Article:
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Jagua Body Paint
Many cultures practiced long-term body painting with plant stains, long-lasting skin dyes made from organic materials. Henna, a plant from the Middle East and India, makes a reddish-brown stain on the skin that can last for up to two months. In South America, many tribal groups engaged in elaborate face and body painting and they too used plant-derived dyes for their skin art. However the plant used on this continent was not henna.
The Latin plant name is Genipa Americana. These are part of the Rubiaceae family of plants, more commonly referred to as "Jagua." The fruit of this flowering tree is what produces the stain. Collected while the fruit is still not entirely ripe, the clear juice actually oxidizes while on the skin, producing a blue-black color which can last approximately two weeks.
The traditional method of application was with thin twigs or sticks, carefully dipped into the raw Jagua fruit juice. Elaborate skin patterns would be formed by the repeated painting or stamping of thin lines of juice on the skin with the twigs. Large areas of solid color can also be achieved by evenly applying the juice over broad areas of the skin. Modern makeup sponges can make application over the skin surface much easier, and finely-bristled brushes are good for smaller lines and patterns.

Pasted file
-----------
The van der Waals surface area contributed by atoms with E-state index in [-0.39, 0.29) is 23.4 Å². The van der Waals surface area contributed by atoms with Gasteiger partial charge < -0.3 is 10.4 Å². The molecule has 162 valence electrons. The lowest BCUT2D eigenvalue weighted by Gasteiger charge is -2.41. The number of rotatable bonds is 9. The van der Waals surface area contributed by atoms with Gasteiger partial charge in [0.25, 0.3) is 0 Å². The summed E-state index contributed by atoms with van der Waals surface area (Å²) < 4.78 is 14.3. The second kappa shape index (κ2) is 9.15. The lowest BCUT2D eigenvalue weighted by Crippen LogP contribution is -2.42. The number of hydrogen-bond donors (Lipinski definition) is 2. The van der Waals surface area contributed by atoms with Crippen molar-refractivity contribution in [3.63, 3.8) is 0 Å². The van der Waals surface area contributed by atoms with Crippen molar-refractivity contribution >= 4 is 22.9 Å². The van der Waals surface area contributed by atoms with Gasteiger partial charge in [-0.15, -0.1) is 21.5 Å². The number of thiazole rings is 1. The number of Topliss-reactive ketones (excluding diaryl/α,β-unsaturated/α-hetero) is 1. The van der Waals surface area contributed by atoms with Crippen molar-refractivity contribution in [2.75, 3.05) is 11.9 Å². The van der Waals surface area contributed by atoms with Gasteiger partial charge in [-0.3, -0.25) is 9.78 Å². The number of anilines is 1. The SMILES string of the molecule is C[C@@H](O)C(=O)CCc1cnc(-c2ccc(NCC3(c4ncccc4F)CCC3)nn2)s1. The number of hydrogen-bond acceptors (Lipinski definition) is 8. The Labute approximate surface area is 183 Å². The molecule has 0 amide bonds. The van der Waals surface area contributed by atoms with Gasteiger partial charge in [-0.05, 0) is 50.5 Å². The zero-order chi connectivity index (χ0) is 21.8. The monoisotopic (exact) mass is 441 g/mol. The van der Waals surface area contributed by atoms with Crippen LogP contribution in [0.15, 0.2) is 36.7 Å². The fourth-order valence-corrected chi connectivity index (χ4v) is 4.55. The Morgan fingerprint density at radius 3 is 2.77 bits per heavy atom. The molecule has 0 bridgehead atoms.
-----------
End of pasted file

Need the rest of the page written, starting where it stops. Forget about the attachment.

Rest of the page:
For people who like the ease of henna painting but who want a darker color, jagua is the way to go. Remember, "black henna" is actually henna contaminated with the addition of an unapproved hair dye component. Jagua is organic, being just the juice from the fruit of a flowering tree.
For a reddish color, some Brazilian tribes also painted themselves with Annatto.
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